BRUSSELS, Belgium—On Monday, 4,800 farmers and 1,450 tractors gathered in protest outside the E.U. Headquarters. This week’s protest is the latest among farmers who are demanding emergency aid to recover from a crash in the price of their products.
The agriculture industry in Europe has suffered immensely due to three key events in the past two years.
The first key event happened on August 7, 2014 when Russia announced a ban on imports of Western food products. Specifically, the boycott targets meat, fish, fruit, vegetables and milk. Among the nations affected are the United States, Norway, Canada, Australia and the entire E.U.
The decision came in retaliation of sanctions imposed on Russia by Western nations over the Crimea dispute. The ban was supposed to last for one year, however in August 2015 the Kremlin added more European countries to the list.
The second key event occurred on April 1, 2015, when the E.U. ended their 31-year-old system of milk quotas. The quota, which was in place to protect from an overproduction of milk, was abolished in an effort to deregulate the industry and increase competition with international markets.
At the time, the E.U. Commission believed that the growing demand for dairy from China would prevent the “milk lakes” and “butter mountains,” as overproduction was deemed in 1984, from reoccuring. However at Monday’s protest members of the European Milk Board held banners that read “Europe is drowning in milk.”
The third key event was on June 12, 2015, when the E.U. Commission’s predictions about China were proven wrong. On that day China’s stock market bubble burst, which sent a large ripple through global markets.
Following the collapse, the currencies in many developing Asian countries have weakened and China has devalued their yuan. As a result, demand for products like European milk has gone down.
The consequences of these events are leaving European farmers in desperate situations.
About 22,000 farms in France have accumulated a total of 1 billion euros in debt and are facing bankruptcy. The E.U. is losing 5.5 billion euros in agriculture exports to Russia.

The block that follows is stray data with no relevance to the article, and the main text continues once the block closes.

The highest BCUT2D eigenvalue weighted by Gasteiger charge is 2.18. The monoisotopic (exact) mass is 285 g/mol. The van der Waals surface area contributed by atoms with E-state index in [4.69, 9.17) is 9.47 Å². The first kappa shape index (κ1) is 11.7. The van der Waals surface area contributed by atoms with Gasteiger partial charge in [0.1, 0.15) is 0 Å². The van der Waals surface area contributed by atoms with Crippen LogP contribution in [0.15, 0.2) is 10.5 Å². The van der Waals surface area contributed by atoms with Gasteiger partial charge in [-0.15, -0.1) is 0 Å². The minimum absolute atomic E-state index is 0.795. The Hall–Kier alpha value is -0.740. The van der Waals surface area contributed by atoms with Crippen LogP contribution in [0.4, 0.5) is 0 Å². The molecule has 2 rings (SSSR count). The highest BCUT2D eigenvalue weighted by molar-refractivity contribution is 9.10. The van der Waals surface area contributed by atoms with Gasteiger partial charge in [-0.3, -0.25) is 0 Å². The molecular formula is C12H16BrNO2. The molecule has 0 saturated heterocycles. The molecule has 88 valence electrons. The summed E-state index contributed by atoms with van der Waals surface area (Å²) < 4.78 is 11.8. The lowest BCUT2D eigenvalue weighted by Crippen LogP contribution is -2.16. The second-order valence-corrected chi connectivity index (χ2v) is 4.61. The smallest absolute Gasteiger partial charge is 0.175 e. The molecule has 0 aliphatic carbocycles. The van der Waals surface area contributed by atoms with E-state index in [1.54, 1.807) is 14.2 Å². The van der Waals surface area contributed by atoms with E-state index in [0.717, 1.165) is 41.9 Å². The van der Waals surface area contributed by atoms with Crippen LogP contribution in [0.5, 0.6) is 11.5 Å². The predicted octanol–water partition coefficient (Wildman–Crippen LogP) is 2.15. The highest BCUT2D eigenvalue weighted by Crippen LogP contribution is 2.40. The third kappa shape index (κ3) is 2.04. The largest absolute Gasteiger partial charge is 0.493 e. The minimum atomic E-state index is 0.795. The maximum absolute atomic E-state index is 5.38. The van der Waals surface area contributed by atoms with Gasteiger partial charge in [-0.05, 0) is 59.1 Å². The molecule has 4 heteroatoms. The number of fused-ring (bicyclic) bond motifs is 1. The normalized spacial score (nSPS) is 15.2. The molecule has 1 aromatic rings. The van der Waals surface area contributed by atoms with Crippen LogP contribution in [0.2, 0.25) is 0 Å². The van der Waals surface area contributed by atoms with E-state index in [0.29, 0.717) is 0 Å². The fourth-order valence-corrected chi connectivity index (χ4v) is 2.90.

The dairy industry was hit particularly hard. Milk prices in Germany are currently under 28 cents per liter. The average price of raw milk fell 20% in the past year. In Belgium, one farmer notes that the wholesale price of milk is now 30% less than what he needs to break even on production costs.
With prices continuing to fall, farmers from all over Europe who used to have lucrative operations are now facing poverty.
Clément Lambillotte, a Belgian farmer, laments, “I’m young. I just took over my parents’ farm. But by the end of the year, there’s almost no money left in the accounts because of these falling prices.”
Audrey Le Bivic, a dairy farmer from France, echoed Lambillotte, “It’s impossible to continue like this,” she said, “I have no salary. My bills are higher than my earnings.”
The demonstration on Monday coincided with a meeting of E.U. Commission agriculture ministers who were discussing aid for the struggling farmers. Being considered was a 500 million euro emergency aid package to meet the protestor’s demands.
In addition, the E.U. Commission discussed increased and earlier advances on direct payments, bilateral free trade agreements with countries in the Middle East and the Americas and delivering more milk to the School Milk Scheme for schoolchildren.
The E.U. Commission also put forth the idea of using milk and other dairy products as aid for vulnerable groups amid Europe’s current refugee crisis.
The E.U. Commission’s Vice President, Jyrki Katainen, said that the aid package, “demonstrates that the Commission takes its responsibility towards farmers very seriously and is prepared to back it up with the appropriate funds.”
Katainen says the 500 million euros will be made available as soon as possible to the impoverished farmers.
– Celestina Radogno
Sources: BBC 1, BBC 2, BBC 3, Bloomberg, European Commission, The Guardian, New York Times, The Washington Post